United States District Court, E.D. Wisconsin
ADELMAN DISTRICT JUDGE
government obtained a 24-count indictment charging defendants
Steven Kotsonis and Susan Moyer with controlled substance
offenses. Count one alleges that, beginning in at least 2012
and continuing until 2013, Kotsonis, a medical doctor, and
Moyer, the office manager of the medical clinic the
defendants co-owned, conspired to dispense controlled
substances, including Oxycodone, outside of professional
medical practice and not for legitimate medical purposes.
Counts 2-21 allege that on specific dates between November
27, 2012, and April 16, 2013, Kotsonis (aided and abetted by
Moyer as to counts 3, 4, and 17-20) unlawfully issued
prescriptions. The parties refer to these counts as the
“pill mill” or “prescription” counts.
Counts 22-24 allege that on three occasions between February
21, 2014, and April 23, 2014, after the clinic had closed,
Moyer distributed Oxycodone. The parties refer to these
offenses as the “street sale” or
moved to sever the pill mill counts from the street sale
counts, arguing improper joinder under Fed. R. Crim. P. 8; in
the alternative, she sought relief from prejudicial joinder
under Fed. R. Crim. P. 14. The magistrate judge handling
pre-trial proceedings in this case found the counts properly
joined under Rule 8(a), as they were “of the same or
similar character.” See United States v.
Turner, 93 F.3d 276, 283-84 (7th Cir. 1996);
United States v. Walls, 80 F.3d 238, 243
(7th Cir. 1996); United States v.
Coleman, 22 F.3d 126, 131 (7th Cir. 1994).
However, he accepted Moyer's argument that she would be
prejudiced by a joint trial, explaining:
Although evidence of the prescription conspiracy may be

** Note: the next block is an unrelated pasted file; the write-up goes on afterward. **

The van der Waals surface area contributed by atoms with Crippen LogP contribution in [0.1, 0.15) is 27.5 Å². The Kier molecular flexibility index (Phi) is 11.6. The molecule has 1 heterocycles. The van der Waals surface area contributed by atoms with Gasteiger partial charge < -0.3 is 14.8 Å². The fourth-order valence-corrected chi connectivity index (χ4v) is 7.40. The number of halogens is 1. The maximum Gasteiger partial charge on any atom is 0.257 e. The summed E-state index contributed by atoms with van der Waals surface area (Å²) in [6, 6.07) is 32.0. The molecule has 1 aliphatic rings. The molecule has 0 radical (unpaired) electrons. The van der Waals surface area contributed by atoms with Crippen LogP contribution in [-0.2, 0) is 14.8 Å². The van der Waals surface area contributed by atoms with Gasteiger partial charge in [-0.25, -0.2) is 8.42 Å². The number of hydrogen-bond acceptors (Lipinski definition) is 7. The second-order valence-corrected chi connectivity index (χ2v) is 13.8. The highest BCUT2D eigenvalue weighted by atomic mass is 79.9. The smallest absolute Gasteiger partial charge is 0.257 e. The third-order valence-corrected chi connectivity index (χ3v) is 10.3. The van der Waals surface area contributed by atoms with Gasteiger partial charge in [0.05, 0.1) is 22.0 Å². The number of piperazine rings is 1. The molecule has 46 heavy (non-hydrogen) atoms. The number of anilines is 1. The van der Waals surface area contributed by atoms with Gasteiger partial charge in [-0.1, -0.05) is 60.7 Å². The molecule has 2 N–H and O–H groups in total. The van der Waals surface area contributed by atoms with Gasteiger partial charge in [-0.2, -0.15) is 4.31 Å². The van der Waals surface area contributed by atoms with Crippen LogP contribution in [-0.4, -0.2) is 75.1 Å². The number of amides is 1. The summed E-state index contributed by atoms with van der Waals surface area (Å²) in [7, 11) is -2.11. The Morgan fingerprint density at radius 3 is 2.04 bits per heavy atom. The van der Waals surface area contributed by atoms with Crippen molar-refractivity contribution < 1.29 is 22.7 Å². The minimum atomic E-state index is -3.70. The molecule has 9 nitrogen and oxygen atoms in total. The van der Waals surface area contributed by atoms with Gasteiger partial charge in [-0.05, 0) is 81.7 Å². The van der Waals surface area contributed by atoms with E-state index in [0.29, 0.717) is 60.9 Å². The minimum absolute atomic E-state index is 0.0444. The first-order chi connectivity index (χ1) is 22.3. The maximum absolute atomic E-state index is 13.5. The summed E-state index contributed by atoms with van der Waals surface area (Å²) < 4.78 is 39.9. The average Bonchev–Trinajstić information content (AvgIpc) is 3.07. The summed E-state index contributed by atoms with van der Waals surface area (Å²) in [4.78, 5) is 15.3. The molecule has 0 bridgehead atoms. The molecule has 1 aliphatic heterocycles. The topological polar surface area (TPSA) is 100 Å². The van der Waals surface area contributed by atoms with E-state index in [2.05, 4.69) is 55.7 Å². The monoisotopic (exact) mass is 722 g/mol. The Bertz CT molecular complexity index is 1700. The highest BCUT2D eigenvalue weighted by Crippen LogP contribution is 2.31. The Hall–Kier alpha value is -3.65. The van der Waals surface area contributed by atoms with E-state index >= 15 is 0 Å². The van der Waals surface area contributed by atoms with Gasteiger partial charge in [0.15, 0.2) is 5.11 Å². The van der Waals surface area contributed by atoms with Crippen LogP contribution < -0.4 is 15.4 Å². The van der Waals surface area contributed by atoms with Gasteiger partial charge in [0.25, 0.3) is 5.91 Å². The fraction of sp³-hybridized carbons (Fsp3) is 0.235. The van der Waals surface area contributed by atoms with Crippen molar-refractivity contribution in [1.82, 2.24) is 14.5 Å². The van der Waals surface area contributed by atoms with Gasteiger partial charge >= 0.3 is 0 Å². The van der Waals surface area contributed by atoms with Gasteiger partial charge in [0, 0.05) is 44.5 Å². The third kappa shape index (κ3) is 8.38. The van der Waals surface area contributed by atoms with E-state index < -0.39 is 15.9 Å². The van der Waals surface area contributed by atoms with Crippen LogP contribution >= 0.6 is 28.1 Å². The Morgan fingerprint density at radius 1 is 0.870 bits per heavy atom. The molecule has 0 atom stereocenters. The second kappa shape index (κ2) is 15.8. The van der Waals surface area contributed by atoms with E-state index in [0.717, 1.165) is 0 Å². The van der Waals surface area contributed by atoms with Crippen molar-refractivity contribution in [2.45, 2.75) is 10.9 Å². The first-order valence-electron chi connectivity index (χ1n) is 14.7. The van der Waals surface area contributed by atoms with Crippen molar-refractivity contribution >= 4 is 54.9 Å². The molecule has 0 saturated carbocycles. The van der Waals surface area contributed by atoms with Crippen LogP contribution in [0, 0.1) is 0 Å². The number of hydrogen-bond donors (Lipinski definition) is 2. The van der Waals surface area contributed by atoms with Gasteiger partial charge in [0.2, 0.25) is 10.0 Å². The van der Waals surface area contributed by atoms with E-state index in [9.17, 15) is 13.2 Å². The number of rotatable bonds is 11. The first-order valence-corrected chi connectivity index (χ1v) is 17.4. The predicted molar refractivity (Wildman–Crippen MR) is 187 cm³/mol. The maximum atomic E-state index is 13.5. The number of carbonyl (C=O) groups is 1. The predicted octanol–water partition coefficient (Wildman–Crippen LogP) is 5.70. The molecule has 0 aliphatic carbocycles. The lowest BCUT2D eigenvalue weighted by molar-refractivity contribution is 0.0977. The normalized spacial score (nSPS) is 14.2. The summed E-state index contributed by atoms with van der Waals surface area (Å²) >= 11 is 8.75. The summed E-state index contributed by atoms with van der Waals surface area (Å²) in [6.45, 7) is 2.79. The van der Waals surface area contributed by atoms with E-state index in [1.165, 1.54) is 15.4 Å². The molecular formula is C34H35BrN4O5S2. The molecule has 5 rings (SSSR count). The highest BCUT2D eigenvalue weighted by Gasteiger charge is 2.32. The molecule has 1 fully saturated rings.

admissible in a separate trial on the pill sales to
demonstrate, for example, opportunity, the opposite does not
appear to be true. That is, it appears that evidence of the
pill sales would not serve any permissible purpose in a
separate trial regarding the prescription counts, and the
government has not explained how the pill-count evidence
might somehow be admissible under Fed.R.Evid. 404(b).
Consequently, it is highly likely that a jury hearing all
counts together would infer guilt based on impermissible
This potential source of unfair prejudice is apparent when
one considers the evidence to be presented at trial. Ms.
Moyer acknowledges that she likely does not have a viable
defense to the pill charges; those counts involve controlled
transactions in which Ms. Moyer, while being recorded, sold
Oxycodone pills. With respect to the other counts, however,
Ms. Moyer's culpability depends on her knowledge and
actions in furtherance of the prescription conspiracy.
Learning that she sold opiate pills to former patients after
the clinic closed would therefore unfairly influence the jury
and likely could not be cured by any limiting instruction.
Furthermore, the risk of unfair prejudice to Ms. Moyer
substantially outweighs the efficiency created by a joint
trial in this case. The only overlapping evidence propounded
by the government relates to a single purchaser of the pills
allegedly sold in Counts Twenty-Two and Twenty-Three. That
severance might impose a slight burden on a single witness is
insufficient to justify a joint trial where the risk of
unfair prejudice is high.
(R. 38 at 8-9, internal footnote and record citations
government objects to the magistrate judge's ruling.
Because this is a non-dispositive matter, I may set the order
aside only if it “is contrary to law or clearly
erroneous.” Fed. R. Crim. P. 59(a). “The clear